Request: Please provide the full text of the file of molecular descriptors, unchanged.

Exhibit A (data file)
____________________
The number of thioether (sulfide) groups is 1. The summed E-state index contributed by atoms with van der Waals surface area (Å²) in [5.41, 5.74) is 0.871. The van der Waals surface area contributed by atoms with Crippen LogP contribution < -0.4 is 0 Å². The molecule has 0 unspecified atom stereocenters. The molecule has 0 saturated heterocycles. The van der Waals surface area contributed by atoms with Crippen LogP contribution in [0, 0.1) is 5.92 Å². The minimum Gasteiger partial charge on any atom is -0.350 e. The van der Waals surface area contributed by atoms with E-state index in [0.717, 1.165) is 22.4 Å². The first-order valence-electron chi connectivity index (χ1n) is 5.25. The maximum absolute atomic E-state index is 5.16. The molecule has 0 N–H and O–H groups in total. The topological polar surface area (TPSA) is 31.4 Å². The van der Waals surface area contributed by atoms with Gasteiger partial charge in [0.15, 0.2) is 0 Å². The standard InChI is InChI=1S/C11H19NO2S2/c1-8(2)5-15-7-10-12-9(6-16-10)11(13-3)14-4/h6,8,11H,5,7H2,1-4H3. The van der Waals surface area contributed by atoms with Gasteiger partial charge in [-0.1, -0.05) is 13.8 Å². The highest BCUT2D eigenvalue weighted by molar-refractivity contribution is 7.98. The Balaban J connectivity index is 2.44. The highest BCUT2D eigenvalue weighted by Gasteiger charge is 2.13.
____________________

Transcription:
The number of thioether (sulfide) groups is 1. The summed E-state index contributed by atoms with van der Waals surface area (Å²) in [5.41, 5.74) is 0.871. The van der Waals surface area contributed by atoms with Crippen LogP contribution < -0.4 is 0 Å². The molecule has 0 unspecified atom stereocenters. The molecule has 0 saturated heterocycles. The van der Waals surface area contributed by atoms with Crippen LogP contribution in [0, 0.1) is 5.92 Å². The minimum Gasteiger partial charge on any atom is -0.350 e. The van der Waals surface area contributed by atoms with E-state index in [0.717, 1.165) is 22.4 Å². The first-order valence-electron chi connectivity index (χ1n) is 5.25. The maximum absolute atomic E-state index is 5.16. The molecule has 0 N–H and O–H groups in total. The topological polar surface area (TPSA) is 31.4 Å². The van der Waals surface area contributed by atoms with Gasteiger partial charge in [0.15, 0.2) is 0 Å². The standard InChI is InChI=1S/C11H19NO2S2/c1-8(2)5-15-7-10-12-9(6-16-10)11(13-3)14-4/h6,8,11H,5,7H2,1-4H3. The van der Waals surface area contributed by atoms with Gasteiger partial charge in [-0.1, -0.05) is 13.8 Å². The highest BCUT2D eigenvalue weighted by molar-refractivity contribution is 7.98. The Balaban J connectivity index is 2.44. The highest BCUT2D eigenvalue weighted by Gasteiger charge is 2.13.